(Host) The state says Vermont Yankee should not be re-licensed unless it offers a better deal to utilities.
Environmentalists say the risk of extended operation is too great, and the plant should be shut down in three years.
These were among the arguments as regulators wrap up their review of Yankee’s request to extend its license until 2032.
VPR’s John Dillon has more:
(Dillon) The Douglas administration says Yankee has to show Vermont the money if it wants to keep operating for another 20 years.
David O’Brien is commissioner of the Department of Public Service, which represents ratepayers. He says Yankee benefits by having a fuel source that is not subject to price swings in the fossil fuel market. O’Brien says Vermont should get something for hosting the nuclear power plant.
(O’Brien) "We want some of that stability and value translated to Vermont ratepayers as a basis of the bargain. Unfortunately today, that question still hasn’t been answered. We still don’t know if there will be a power agreement and if so, what its value will be."
(Dillon) The state also wants Yankee to show it can pay to decommission the plant in 2032, when the new license would run out.
That’s a change from the deal the state reached with Yankee in 2002. That agreement allows Yankee to put the plant in storage for up to 60 years, while it builds up money into the decommissioning fund. O’Brien says circumstances have changed, because Entergy – the plant’s owner – wants to spin off Yankee into a new company, and run it for another 20 years.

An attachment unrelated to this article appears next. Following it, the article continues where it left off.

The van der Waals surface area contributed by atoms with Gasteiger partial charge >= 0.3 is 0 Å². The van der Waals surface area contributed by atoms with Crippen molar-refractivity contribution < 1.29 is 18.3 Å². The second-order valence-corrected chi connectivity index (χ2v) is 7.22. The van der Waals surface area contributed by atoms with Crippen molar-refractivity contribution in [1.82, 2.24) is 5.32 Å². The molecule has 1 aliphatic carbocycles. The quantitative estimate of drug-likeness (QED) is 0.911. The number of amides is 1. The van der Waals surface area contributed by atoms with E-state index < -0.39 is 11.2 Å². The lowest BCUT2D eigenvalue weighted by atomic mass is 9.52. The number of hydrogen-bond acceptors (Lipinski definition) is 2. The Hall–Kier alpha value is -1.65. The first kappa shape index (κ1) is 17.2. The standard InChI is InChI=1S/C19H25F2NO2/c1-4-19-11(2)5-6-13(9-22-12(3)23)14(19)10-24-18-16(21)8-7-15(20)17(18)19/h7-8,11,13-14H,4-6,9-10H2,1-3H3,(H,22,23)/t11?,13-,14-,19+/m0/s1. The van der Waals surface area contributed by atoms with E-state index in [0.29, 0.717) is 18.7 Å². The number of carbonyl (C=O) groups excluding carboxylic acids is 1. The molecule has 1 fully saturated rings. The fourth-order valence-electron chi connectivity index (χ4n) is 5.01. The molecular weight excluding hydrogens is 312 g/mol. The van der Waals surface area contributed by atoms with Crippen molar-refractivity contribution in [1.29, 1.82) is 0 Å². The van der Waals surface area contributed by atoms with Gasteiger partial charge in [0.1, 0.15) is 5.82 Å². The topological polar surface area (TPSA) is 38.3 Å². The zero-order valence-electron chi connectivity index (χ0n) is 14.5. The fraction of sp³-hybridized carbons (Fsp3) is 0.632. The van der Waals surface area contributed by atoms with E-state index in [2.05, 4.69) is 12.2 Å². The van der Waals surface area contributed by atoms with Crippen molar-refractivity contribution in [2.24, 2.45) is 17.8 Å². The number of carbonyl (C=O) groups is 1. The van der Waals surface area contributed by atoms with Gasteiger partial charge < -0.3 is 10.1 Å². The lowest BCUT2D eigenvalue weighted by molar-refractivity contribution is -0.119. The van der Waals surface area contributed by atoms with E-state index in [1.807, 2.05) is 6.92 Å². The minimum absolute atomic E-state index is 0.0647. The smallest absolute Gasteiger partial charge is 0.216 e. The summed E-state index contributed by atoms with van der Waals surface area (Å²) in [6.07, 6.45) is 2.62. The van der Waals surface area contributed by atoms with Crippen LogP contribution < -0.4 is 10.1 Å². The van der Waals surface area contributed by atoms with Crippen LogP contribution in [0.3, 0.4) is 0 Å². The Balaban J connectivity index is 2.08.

(O’Brien) "From our perspective we just never have been very comfortable with the notion of a 60-year period of time that the plant would sit idle. And what we propose in this case is that there is a regular two- to two-and-a-half-year review process where the adequacy of the fund is looked at in light of the how the fund has performed and what has happened to the cost to dismantle the plant."
(Dillon) But James Moore of the Vermont Public Interest Research Group says the license should be denied because an accident could cost the state billions of dollars.
(Moore) "There was a report done by the National Academy of Sciences, and that report was added to by the Massachusetts Attorney General’s office, that outlines $878 billion worth of risk to the Vermont region if there was just one type of accident at Vermont Yankee."
(Dillon) Moore says the Douglas administration in its legal briefs makes a strong case to deny the license extension, but then pulls back.
(Moore) "Basically they’ve laid out that, ‘You’re not meeting any of the conditions that would be required for us to give you permission to operate. But we think we want to do it anyway. We think we want to give you permission, so can’t you agree to all of these things.’"
(Dillon) Moore says the state could be blocked from imposing the conditions on Yankee. He says Entergy, the plant’s owners, could argue that only the federal government has the power to order Yankee to meet the conditions.
Entergy, in its brief, says it should be allowed to operate for another 20 years. And it promised to follow the recommendations of an independent audit to make the plant more reliable.
For VPR News, I’m John Dillon in Montpelier.
(Host) The Public Service Board will soon make a preliminary ruling on whether Yankee should get state permission to extend its license. State law says final approval is up to the Legislature. The federal Nuclear Regulatory Commission also has to rule on the license request.